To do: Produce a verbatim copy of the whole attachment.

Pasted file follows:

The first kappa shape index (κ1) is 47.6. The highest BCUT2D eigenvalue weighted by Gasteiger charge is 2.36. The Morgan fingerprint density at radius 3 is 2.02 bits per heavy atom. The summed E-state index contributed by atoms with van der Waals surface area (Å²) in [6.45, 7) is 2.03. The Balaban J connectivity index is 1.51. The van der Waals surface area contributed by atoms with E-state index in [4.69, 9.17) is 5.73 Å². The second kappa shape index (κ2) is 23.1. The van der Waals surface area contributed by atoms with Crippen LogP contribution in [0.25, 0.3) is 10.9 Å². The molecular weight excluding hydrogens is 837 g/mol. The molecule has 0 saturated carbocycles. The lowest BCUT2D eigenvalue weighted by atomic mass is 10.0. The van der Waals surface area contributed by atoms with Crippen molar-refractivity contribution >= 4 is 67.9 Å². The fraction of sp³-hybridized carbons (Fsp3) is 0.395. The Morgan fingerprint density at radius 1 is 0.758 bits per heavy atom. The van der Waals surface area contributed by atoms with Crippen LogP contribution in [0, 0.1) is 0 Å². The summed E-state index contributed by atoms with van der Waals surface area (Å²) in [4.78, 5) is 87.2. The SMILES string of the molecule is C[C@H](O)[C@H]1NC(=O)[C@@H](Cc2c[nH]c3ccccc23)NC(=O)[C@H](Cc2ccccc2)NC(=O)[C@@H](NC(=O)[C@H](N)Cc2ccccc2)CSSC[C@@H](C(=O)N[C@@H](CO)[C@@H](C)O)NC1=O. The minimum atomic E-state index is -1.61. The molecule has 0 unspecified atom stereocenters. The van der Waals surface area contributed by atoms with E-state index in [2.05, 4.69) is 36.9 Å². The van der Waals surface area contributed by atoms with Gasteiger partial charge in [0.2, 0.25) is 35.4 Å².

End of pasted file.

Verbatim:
The first kappa shape index (κ1) is 47.6. The highest BCUT2D eigenvalue weighted by Gasteiger charge is 2.36. The Morgan fingerprint density at radius 3 is 2.02 bits per heavy atom. The summed E-state index contributed by atoms with van der Waals surface area (Å²) in [6.45, 7) is 2.03. The Balaban J connectivity index is 1.51. The van der Waals surface area contributed by atoms with E-state index in [4.69, 9.17) is 5.73 Å². The second kappa shape index (κ2) is 23.1. The van der Waals surface area contributed by atoms with Crippen LogP contribution in [0.25, 0.3) is 10.9 Å². The molecular weight excluding hydrogens is 837 g/mol. The molecule has 0 saturated carbocycles. The lowest BCUT2D eigenvalue weighted by atomic mass is 10.0. The van der Waals surface area contributed by atoms with Crippen molar-refractivity contribution >= 4 is 67.9 Å². The fraction of sp³-hybridized carbons (Fsp3) is 0.395. The Morgan fingerprint density at radius 1 is 0.758 bits per heavy atom. The van der Waals surface area contributed by atoms with Crippen LogP contribution in [0, 0.1) is 0 Å². The summed E-state index contributed by atoms with van der Waals surface area (Å²) in [4.78, 5) is 87.2. The SMILES string of the molecule is C[C@H](O)[C@H]1NC(=O)[C@@H](Cc2c[nH]c3ccccc23)NC(=O)[C@H](Cc2ccccc2)NC(=O)[C@@H](NC(=O)[C@H](N)Cc2ccccc2)CSSC[C@@H](C(=O)N[C@@H](CO)[C@@H](C)O)NC1=O. The minimum atomic E-state index is -1.61. The molecule has 0 unspecified atom stereocenters. The van der Waals surface area contributed by atoms with E-state index in [2.05, 4.69) is 36.9 Å². The van der Waals surface area contributed by atoms with Gasteiger partial charge in [0.2, 0.25) is 35.4 Å².